Inside Joke, by Ruth Ennis
You spend fifteen minutes messing with your hair, getting that undetermined parting just right.
It’s Sunday, so you’re wearing a baggy jumper with pyjama bottoms since nobody will see anything below the waist. You silently obsess over the bags under your eyes and I imagine you braving the endless echoes of criticisms that bounce inside your head.
I want to reach out to you, rub your shoulder and tell you that you look nice. But I know it’ll be shrugged off. I keep my wringing hands to myself.
You grab the tripod, switch on the ring light and plonk down on the couch. You gesture to the seat beside you and I join you. Sitting at the edge, I adjust my blazer and the nice shirt I picked out. I feel like I should do something more with my hair or face but convince myself it’s pointless. Your left arm snakes in behind my back and for a moment I think you’ll place your hand on my waist. Instead, you rest it into the couch seat, making the way you lean into me look far more natural than it is.
You slot your phone onto the tripod, find the perfect angle to hide the grey hair around your right ear, but that also highlights my double chin. It’s a new trend on TikTok, one that I know you’ll cement into the algorithm when you post it. One that I know I’ll see trailing along on Instagram in a few weeks’ time.
A cute couple’s Q&A. Most of the questions are silly and light-hearted. Almost all of them require one or two-word answers. You know what the questions are before they’re asked, but I don’t. I’m caught off guard when it prompts us to share an inside joke.
You turn to face me, the first time you’re looking away from the camera, with a smile that doesn’t reach the eyes. You say a random word that reminds me of nothing, but I know what you’re looking for, so I laugh. It’s too high-pitched. My friends will know it’s fake. Your followers won’t know the difference.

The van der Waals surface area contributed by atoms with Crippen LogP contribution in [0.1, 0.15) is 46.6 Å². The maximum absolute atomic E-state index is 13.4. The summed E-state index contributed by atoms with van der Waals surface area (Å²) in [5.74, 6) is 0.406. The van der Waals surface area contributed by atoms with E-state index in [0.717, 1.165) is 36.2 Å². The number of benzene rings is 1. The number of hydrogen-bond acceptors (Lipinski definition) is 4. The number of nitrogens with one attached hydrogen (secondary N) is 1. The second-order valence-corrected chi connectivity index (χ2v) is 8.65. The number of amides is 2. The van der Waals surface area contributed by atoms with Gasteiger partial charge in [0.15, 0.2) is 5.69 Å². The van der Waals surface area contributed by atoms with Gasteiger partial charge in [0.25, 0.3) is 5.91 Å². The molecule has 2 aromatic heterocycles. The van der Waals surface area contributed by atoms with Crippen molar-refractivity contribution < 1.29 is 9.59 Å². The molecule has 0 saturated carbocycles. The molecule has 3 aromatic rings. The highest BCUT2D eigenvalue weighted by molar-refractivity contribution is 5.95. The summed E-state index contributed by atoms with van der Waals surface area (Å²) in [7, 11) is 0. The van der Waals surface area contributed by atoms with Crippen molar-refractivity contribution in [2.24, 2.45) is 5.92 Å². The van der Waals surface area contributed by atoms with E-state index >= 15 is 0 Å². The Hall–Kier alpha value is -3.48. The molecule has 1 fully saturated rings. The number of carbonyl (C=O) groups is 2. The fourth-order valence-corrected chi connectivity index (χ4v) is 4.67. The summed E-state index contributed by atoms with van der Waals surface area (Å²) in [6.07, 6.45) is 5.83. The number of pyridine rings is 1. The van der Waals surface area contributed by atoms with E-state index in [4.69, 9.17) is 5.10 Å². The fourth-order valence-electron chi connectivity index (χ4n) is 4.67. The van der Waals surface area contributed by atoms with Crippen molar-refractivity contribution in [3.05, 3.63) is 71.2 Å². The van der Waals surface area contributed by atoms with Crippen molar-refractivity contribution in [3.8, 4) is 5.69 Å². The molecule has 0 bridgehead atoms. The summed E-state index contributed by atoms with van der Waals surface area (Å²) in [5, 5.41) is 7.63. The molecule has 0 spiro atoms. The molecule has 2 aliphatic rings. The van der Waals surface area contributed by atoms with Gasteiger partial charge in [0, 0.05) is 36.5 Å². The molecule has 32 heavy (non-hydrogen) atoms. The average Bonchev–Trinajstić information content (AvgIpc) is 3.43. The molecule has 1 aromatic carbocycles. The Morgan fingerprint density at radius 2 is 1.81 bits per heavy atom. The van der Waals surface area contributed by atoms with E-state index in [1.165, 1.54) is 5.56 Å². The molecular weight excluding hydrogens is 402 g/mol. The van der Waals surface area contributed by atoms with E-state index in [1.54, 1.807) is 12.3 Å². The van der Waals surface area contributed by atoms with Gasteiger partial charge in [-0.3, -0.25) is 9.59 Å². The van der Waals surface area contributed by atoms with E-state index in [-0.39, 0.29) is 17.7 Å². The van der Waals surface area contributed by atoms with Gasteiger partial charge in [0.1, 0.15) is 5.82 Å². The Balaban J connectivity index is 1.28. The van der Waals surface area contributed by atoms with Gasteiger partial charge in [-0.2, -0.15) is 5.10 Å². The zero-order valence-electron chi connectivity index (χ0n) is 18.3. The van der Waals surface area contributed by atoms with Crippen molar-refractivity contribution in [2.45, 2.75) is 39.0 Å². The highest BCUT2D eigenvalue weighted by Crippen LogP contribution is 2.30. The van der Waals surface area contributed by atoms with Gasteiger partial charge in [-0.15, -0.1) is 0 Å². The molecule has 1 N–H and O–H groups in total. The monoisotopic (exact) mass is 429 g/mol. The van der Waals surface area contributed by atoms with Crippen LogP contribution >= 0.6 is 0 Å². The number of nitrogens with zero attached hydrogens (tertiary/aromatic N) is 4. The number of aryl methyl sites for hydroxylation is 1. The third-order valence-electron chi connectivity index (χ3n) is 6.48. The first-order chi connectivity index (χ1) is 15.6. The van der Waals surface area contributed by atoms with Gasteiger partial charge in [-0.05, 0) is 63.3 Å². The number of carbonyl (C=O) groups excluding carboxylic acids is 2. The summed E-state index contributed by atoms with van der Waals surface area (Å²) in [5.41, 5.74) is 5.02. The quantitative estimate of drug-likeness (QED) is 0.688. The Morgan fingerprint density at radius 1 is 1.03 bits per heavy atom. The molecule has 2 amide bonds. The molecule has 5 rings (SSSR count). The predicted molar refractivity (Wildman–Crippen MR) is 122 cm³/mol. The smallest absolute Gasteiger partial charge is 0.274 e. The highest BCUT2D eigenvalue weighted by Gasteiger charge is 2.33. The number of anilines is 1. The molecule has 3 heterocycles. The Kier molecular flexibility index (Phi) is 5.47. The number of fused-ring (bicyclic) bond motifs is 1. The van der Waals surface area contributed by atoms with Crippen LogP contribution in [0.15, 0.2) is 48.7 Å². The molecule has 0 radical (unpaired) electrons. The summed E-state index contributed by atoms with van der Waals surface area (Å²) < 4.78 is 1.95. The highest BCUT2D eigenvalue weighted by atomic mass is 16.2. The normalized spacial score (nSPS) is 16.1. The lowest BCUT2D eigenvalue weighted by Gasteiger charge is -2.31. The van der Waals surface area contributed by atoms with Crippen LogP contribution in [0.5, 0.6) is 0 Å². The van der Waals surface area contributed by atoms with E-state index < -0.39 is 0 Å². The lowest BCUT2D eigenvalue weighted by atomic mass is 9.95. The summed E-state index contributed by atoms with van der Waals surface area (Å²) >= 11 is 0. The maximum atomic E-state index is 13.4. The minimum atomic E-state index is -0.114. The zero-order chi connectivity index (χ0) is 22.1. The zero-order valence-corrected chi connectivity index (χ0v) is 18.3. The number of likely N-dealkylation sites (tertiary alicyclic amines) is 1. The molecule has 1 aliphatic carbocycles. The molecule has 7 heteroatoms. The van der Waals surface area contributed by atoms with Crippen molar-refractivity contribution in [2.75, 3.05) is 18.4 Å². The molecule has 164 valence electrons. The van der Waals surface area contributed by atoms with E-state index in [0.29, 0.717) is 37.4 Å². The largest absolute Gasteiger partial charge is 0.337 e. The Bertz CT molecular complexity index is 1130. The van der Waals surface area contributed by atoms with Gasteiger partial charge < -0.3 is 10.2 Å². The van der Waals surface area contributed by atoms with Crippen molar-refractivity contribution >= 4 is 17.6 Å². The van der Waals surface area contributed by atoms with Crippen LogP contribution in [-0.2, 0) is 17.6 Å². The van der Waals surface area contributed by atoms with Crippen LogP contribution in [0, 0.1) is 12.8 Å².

After ten minutes it’s done. I get changed into my pyjamas while you spend the next thirty minutes editing captions and adding little commentaries onto the video. I know they won’t be mean, but they won’t be kind either.
I don’t interrupt you and go to bed alone. You crawl in twenty minutes later. You lie on your back for a few moments. I might be imagining it, but you stay like this for longer than usual. So, I turn to lie on my back, to meet you half way. A few seconds later you toss to face away from me. I consider curling into you for a second. What would you do if I did?
I don’t find out. I turn and face the other way.
Ruth Ennis is a Kildare-based writer who has an M.Phil. in Children’s Literature. She was awarded an Arts Council Literature Bursary in 2021 and an Agility Award in 2022 for her young adult verse novels. You can find her online @rurooie